Tuesday, January 28, 2014

Silver Plane

As usual I woke up early Saturday morning.  I went to the airport and started the coffee pot.  My friend Gary showed up and we visited for awhile.  About three cups later, I decided it was time to see if Travis was up.  It was about 8:30 and we’d talked about going to Fredericksburg for some lunch.

It turned out Travis wasn’t feeling good, so I pre-flighted and pulled the plane out into the sun.  It was cold!!  Soon I had the engine warming and though the winds were calm, which would normally prompt me to use 35, I opted for 17 to give the engine more time to warm up.

Soon enough I was lining up on the centerline of 17 and gently pushing in the throttle.  She was eager to fly.  I turned right crosswind and departed to the West.  I leveled off at 4500 and settled in for about an hour flight.  Of course I snapped a few photos, but it was a tough call… get the photos or keep the cold air outside!

I flew over the LBJ ranch and looked down on the runway where Air Force One used to deliver President Johnson to his home.  A Lodestar he flew in while Vice President is now there and the tail was sticking out from under the hail shed.  I then flew over Burg Lake Aero where my friends Howard and Cynthia have relocated their Luscombes since Kittie Hill closed.  Their hangars were closed, so I continued on to Fredericksburg.

I tied down the plane and it wasn’t long before I had people walking over to ask about it!  That’s always fun.  I wasn’t really hungry yet, so I walked over to the terminal to get out of the cold wind and warm up a little.  I sat where I could watch my plane.  It’s nice to see people walk past all of the Bonanzas and 172s and head straight for my plane!

Eventually I walked back over to the plane and once again found myself answering questions.  A local guy named Dick was flying radio controlled airplanes down the street when he saw me fly over.  He walked over to see the plane and we talked for probably 45 minutes.

Some old cars and trucks started showing up and there was a photographer who brought her own models dressed in period clothes.  I watched them for awhile, then went in to the diner to get a burger and chips.  Not a bad burger and the waitress was really sweet.  I think she thought it was funny listening to all of the questions I was getting.  “You fly around just for fun?”  “How old is the plane?”  “1946?!  Really?  It looks brand new!”  “How much does a plane like that cost, $200,000?”  No, but I’ll sell it to you for half of that!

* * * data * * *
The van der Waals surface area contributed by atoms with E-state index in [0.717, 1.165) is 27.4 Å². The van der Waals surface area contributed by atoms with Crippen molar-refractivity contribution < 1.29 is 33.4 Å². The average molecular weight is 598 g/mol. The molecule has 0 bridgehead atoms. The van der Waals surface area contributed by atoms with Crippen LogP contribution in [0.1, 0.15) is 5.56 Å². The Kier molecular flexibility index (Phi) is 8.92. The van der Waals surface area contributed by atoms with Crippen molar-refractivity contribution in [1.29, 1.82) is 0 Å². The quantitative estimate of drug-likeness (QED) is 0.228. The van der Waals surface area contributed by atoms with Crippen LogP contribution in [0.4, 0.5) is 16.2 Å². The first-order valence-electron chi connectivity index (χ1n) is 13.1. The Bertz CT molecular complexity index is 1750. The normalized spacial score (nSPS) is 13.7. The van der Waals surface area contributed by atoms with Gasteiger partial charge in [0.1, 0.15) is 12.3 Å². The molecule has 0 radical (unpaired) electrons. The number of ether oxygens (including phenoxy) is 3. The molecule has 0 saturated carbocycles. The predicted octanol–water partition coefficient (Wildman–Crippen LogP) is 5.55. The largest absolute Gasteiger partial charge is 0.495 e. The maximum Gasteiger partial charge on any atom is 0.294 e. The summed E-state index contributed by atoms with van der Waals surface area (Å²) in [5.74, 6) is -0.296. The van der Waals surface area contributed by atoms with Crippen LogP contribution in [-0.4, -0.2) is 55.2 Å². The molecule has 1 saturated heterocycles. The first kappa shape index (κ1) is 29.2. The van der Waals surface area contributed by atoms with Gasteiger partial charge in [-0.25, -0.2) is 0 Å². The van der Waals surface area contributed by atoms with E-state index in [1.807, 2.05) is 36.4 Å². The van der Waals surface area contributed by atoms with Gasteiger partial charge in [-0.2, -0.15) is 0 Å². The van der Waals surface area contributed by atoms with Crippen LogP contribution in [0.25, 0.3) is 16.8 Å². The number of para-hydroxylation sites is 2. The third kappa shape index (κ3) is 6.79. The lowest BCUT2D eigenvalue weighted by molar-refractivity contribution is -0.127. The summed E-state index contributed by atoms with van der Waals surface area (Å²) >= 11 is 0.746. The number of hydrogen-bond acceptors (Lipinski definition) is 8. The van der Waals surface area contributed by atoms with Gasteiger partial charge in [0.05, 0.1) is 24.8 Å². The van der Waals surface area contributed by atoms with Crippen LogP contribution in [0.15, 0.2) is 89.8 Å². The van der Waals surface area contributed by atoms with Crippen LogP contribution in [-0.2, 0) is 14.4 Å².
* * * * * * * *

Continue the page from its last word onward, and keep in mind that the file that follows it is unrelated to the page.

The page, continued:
I called Howard and he said he’d be at his hangar around 2PM, so I headed that way.  It’s a fun little strip.  I’d never been there before, but it’s easy to find.  It has a nice pond and just seems like a good place to hang out and enjoy airplanes and the company of good friends.

I tried to come in slow, even using flaps which is rare for me, but still came in hotter than I wanted to.   I might have flinched a little as the mains kissed the grass, wondering if I was too fast.  As I crossed the road that goes through the middle of the runway and realized it was now going downhill, I was a little surprised.  It looked flat from the air!  No worries though, I probably used less than ¾ of the 1900’ strip.  It’s always interesting going into a new field though.

Howard was waiting with his cowboy hat on and his new electronic cigar replacement.  I’m glad he’s quitting tobacco, but it seemed strange not to smell that cigar!  We quickly pulled out chairs and started catching up.  Cynthia soon arrived and declared she was going up.  She soon had her beautiful Luscombe fueled and ready to go.  Howard and I watched her takeoff, then later she did several landings.  She can sure fly that plane!

After she landed, I decided I needed to leave.  We took some photos and I was soon lined up on 36 and bouncing down the runway.

On my way back I was watching my fuel level closely.  I was purposely trying to let it get as low as safely possible as I need to lube my fuel selector and change out the gaskets in my now leaking primer.  I heard a helicopter leaving Taylor as I was about 10 miles out and one other radio call I couldn’t quite make out.

As I entered downwind, I heard someone say, “The white powered parachute has the traffic in sight.”  It was Bruce.  After putting the plane away, I grabbed a beer from the fridge and walked out on the ramp to watch Bruce land.  He did some touch-n-goes before putting it away.  It sure is pretty to see the sun shining through a parachute.

And that was it.  Another great flying adventure!  Maybe next time you’ll go!

Jack “Silver Plane” Fleetwood

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